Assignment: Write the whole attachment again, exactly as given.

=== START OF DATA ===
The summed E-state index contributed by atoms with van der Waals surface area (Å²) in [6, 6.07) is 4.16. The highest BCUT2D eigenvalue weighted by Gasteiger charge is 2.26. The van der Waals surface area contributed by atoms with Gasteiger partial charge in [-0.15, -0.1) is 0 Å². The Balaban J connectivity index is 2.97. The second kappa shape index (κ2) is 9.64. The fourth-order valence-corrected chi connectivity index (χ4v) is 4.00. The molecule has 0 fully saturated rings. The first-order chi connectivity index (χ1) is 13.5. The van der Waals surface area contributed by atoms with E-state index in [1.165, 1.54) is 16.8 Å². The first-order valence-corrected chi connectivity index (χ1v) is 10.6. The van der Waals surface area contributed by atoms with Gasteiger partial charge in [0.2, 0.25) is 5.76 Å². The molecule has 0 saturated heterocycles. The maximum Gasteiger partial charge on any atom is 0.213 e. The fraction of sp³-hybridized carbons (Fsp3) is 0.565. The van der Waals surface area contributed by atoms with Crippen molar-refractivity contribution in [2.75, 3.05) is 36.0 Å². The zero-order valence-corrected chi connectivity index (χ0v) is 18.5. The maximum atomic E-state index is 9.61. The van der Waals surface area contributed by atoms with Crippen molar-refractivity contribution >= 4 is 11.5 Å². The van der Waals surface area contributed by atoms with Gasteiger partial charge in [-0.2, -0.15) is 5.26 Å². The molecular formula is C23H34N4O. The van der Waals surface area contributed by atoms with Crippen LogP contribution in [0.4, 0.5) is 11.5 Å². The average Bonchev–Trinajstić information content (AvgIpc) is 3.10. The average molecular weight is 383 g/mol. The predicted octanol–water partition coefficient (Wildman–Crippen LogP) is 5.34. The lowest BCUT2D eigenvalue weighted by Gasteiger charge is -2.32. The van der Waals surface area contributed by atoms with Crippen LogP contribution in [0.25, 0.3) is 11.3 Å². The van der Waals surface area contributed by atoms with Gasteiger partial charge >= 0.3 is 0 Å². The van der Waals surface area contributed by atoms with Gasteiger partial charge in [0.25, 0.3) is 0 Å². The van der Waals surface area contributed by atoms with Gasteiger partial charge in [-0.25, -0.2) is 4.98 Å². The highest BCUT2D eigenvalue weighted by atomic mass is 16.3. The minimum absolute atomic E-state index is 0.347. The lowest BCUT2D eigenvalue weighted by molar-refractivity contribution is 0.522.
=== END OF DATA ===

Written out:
The summed E-state index contributed by atoms with van der Waals surface area (Å²) in [6, 6.07) is 4.16. The highest BCUT2D eigenvalue weighted by Gasteiger charge is 2.26. The van der Waals surface area contributed by atoms with Gasteiger partial charge in [-0.15, -0.1) is 0 Å². The Balaban J connectivity index is 2.97. The second kappa shape index (κ2) is 9.64. The fourth-order valence-corrected chi connectivity index (χ4v) is 4.00. The molecule has 0 fully saturated rings. The first-order chi connectivity index (χ1) is 13.5. The van der Waals surface area contributed by atoms with E-state index in [1.165, 1.54) is 16.8 Å². The first-order valence-corrected chi connectivity index (χ1v) is 10.6. The van der Waals surface area contributed by atoms with Gasteiger partial charge in [0.2, 0.25) is 5.76 Å². The molecule has 0 saturated heterocycles. The maximum Gasteiger partial charge on any atom is 0.213 e. The fraction of sp³-hybridized carbons (Fsp3) is 0.565. The van der Waals surface area contributed by atoms with Crippen molar-refractivity contribution in [2.75, 3.05) is 36.0 Å². The zero-order valence-corrected chi connectivity index (χ0v) is 18.5. The maximum atomic E-state index is 9.61. The van der Waals surface area contributed by atoms with Crippen molar-refractivity contribution >= 4 is 11.5 Å². The van der Waals surface area contributed by atoms with Gasteiger partial charge in [-0.2, -0.15) is 5.26 Å². The molecular formula is C23H34N4O. The van der Waals surface area contributed by atoms with Crippen LogP contribution in [0.4, 0.5) is 11.5 Å². The average Bonchev–Trinajstić information content (AvgIpc) is 3.10. The average molecular weight is 383 g/mol. The predicted octanol–water partition coefficient (Wildman–Crippen LogP) is 5.34. The lowest BCUT2D eigenvalue weighted by Gasteiger charge is -2.32. The van der Waals surface area contributed by atoms with Crippen LogP contribution in [0.25, 0.3) is 11.3 Å². The van der Waals surface area contributed by atoms with Gasteiger partial charge >= 0.3 is 0 Å². The van der Waals surface area contributed by atoms with Gasteiger partial charge in [0.25, 0.3) is 0 Å². The van der Waals surface area contributed by atoms with Gasteiger partial charge in [-0.25, -0.2) is 4.98 Å². The highest BCUT2D eigenvalue weighted by atomic mass is 16.3. The minimum absolute atomic E-state index is 0.347. The lowest BCUT2D eigenvalue weighted by molar-refractivity contribution is 0.522.